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UND graduate to compete on U.S. aerobatic flight team

UND graduate Cameron Jaxheimer stands near his alma mater's aerospace building at the Grand Forks International Airport. After practicing there for years, he will now be part of the team representing the United States in the 2016 World Advanced Aerobatic Championships. Grand Forks Herald photo by Anna Burleson.1 / 2
UND graduate Cameron Jaxheimer stands near his alma mater's aerospace building at the Grand Forks International Airport. After practicing there for years, he will now be part of the team representing the United States in the 2016 World Advanced Aerobatic Championships. Grand Forks Herald photo by Anna Burleson.2 / 2

Cameron Jaxheimer has accomplished a lot since his mom Cheryl showed him photos of the far-away places she visited as a travel agent when he was young.

Those photos gave him an itch to see the world, so Jaxheimer took his first solo flight at age 16, got a private pilot license at 17 and went on to compete for UND's aerobatics team as a college student. To top it all off, he will be one of eight pilots representing the United States at the World Advanced Aerobatic Championships next year in Radom, Poland.

"It's a testament to his determination, skill and drive to make his dreams work," his coach, Michael Lents, said.

Jaxheimer, a 2015 UND graduate, was calm and collected even though he had been awake since 4 a.m. to fly in from Phoenix when he came to the UND Aerospace building at the Grand Forks International Airport on Monday afternoon.

"It's nice to have the freedom to travel where you want to go when you want to," he said.

Over the course of the year, Jaxheimer will attend 14 training camps and continue to practice aerobatic flight until the planes are put on a boat for the Czech Republic in June 2016. He will then join his teammates there and practice on site for two weeks prior to the 10-day competition in August.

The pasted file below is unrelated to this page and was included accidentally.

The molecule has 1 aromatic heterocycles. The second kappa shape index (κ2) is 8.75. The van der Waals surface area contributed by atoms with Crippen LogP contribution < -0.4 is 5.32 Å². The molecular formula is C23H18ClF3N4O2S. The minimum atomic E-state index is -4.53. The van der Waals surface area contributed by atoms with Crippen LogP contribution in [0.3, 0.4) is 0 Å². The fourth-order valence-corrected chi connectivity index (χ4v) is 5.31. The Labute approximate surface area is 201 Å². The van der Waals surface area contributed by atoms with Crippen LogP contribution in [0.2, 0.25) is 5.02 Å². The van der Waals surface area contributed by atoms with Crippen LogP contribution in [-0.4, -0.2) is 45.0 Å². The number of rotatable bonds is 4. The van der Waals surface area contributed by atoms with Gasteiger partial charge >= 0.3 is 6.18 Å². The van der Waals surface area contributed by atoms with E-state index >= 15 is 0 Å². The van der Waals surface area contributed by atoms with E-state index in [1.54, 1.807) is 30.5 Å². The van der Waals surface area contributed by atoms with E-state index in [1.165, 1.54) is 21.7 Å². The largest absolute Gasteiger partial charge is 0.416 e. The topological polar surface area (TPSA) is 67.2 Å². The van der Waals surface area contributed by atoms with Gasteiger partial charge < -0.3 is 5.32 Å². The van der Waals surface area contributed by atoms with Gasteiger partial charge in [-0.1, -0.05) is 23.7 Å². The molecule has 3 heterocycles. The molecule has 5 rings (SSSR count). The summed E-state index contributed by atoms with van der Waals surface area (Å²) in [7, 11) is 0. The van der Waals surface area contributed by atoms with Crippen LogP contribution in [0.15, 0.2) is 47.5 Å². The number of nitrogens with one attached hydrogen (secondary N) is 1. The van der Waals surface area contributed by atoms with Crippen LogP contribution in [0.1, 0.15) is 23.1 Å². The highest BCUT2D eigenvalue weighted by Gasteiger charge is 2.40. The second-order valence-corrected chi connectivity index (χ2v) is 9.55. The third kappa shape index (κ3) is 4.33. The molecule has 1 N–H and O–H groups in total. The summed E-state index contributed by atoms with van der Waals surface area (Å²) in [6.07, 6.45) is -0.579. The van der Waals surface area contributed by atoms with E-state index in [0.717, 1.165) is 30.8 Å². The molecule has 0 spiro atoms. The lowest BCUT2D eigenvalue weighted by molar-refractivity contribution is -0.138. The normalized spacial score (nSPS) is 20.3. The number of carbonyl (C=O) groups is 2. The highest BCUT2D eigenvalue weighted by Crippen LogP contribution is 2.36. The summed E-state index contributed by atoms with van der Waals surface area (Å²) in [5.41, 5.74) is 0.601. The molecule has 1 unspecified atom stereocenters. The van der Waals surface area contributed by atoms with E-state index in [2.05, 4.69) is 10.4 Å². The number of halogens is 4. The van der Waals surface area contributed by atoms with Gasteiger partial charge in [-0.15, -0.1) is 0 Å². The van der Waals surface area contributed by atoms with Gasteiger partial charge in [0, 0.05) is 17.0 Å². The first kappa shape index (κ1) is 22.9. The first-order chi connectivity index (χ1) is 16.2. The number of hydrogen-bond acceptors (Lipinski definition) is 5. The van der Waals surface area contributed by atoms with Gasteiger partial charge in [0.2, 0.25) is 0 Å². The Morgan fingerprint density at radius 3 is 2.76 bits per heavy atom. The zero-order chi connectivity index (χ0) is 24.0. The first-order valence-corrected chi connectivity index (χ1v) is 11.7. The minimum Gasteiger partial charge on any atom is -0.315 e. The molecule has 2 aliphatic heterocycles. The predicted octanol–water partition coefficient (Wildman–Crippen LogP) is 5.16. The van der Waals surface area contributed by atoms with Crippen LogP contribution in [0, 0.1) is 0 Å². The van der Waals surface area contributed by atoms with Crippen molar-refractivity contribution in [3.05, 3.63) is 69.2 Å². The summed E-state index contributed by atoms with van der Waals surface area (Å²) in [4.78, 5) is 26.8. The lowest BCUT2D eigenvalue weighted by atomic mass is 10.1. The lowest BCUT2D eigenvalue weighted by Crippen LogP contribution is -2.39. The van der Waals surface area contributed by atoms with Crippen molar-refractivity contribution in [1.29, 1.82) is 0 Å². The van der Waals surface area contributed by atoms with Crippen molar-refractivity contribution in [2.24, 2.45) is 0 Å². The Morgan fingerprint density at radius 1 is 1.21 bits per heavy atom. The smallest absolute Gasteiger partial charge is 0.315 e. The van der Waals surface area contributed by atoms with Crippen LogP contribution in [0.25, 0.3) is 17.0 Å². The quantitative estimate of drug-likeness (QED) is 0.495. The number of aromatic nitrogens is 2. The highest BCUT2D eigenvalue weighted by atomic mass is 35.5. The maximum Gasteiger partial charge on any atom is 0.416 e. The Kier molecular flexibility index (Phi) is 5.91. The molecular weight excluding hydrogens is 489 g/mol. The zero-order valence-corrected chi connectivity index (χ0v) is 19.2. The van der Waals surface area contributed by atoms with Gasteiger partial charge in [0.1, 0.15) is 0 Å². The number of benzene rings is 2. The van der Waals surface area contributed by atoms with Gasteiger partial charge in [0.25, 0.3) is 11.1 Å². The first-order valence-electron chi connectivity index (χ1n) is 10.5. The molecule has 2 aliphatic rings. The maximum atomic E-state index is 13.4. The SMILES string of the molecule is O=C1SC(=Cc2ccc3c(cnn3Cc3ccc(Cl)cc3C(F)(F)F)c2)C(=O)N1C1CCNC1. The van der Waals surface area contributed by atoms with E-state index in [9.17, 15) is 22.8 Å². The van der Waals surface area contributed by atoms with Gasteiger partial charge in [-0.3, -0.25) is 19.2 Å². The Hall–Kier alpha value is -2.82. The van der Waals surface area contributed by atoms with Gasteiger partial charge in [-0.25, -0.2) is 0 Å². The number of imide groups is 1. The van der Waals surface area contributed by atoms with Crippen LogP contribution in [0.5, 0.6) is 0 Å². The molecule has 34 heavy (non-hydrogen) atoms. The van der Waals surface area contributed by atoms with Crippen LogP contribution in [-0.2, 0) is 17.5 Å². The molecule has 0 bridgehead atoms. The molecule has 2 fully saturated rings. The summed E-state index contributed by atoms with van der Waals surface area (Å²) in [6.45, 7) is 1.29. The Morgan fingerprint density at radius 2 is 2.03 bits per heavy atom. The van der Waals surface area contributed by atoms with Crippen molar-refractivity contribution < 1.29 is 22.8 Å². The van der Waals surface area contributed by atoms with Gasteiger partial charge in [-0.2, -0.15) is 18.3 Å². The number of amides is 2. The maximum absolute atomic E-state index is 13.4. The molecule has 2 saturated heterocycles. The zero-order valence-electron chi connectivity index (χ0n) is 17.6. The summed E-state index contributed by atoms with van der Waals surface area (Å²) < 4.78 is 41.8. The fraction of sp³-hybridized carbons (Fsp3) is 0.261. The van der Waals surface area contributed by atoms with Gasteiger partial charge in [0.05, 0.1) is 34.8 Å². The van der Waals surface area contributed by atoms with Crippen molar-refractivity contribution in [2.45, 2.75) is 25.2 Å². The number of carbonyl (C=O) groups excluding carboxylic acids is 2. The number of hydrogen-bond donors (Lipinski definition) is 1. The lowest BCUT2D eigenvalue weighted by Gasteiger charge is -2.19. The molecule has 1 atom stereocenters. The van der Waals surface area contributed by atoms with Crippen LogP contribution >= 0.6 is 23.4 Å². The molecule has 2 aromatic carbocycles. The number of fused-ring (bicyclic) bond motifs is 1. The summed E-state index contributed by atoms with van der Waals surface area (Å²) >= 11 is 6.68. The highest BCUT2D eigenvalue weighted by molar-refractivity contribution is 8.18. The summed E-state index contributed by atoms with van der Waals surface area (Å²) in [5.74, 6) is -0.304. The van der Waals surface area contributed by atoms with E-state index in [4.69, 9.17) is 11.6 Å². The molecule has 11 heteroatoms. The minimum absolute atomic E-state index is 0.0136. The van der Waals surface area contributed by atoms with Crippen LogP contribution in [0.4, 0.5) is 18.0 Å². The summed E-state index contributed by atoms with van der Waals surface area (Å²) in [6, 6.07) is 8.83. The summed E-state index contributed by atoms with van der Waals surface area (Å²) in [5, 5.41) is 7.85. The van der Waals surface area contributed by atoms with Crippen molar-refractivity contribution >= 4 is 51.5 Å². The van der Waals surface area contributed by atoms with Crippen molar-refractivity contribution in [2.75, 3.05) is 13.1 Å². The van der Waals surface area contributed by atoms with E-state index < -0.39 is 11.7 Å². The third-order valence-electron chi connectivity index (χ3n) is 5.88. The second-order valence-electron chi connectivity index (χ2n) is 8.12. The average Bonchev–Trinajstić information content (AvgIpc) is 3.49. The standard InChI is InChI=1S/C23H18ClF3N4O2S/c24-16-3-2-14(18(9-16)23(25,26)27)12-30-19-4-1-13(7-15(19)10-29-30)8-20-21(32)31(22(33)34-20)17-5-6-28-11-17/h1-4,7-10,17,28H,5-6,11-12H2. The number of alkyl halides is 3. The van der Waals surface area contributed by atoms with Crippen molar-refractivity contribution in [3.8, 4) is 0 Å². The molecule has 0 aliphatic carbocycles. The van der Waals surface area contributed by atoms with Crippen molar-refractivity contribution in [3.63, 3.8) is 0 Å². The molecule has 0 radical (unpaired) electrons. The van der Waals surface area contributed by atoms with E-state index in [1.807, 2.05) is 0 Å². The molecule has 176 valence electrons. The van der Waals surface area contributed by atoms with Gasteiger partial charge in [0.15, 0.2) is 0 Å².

"There are always nerves," Jaxheimer said. "The competitions are usually pretty stressful but you try to stay as focused and calm as possible."

Competitors will take to the skies one at a time to complete series of choreographed moves that encompass flips, long dives and everything in between. Pilots also have to develop some of their own routines to earn points based on difficulty and skill.

Lents, the UND Aerobatics Team head coach, said Jaxheimer was a great student.

"He really takes in everything he can and applies it to flying and demonstrates the airplane in a very clean, crisp way that presents well for judges," Lents said.

While several UND alumni have represented the United States at the annual World Air Sports Federation international competition, Lents said Jaxheimer is the first from the Aerobatics Team.

"UND has always had a great reputation within the industry of producing top-notch pilots and this is just another outward sign that we do produce top pilots who go on to compete at at worldwide level," Lents said.

Most recently, UND alumnus Jeff Boerboon competed on the 2015 U.S. team.

"We've had some representation in the past, but this is very significant because it's a very recent graduate," Lents said. "He'll be one of the youngest members on the team."

Jaxheimer knows many of his teammates from competitions but is closest to Kevin Coleman, a pilot he has worked with on air shows, and Mitch Wild. The other pilots on the team are Foster Bachschmidt, Craig Gifford, Steve Johnson, Kelly Adams and Mark Fullerton.

Donations to support the team can be made at teamusaero.com/sponsors as everything not covered by sponsors is paid for out of pocket by team members.

Jaxheimer said while he had always considered eventually going into commercial aviation, the more he flies acrobatically the less appealing the idea is. Short term, he plans to move to the southeast to continue practicing for the big show in 2016.

At the international competition, the winning team will take home a gold medal and recognition for life.

"It's pretty exciting," Jaxheimer said. "Hopefully, we bring home the gold."

Anna Burleson

Anna Burleson is the higher education reporter for The Grand Forks Herald. She is a 2013 graduate of the University of South Dakota's Mass Communication program and is originally from Watertown, S.D. Contact her with story ideas or tips by phone, email or Twitter, all of which are listed below. Examples of her work can be accessed here.

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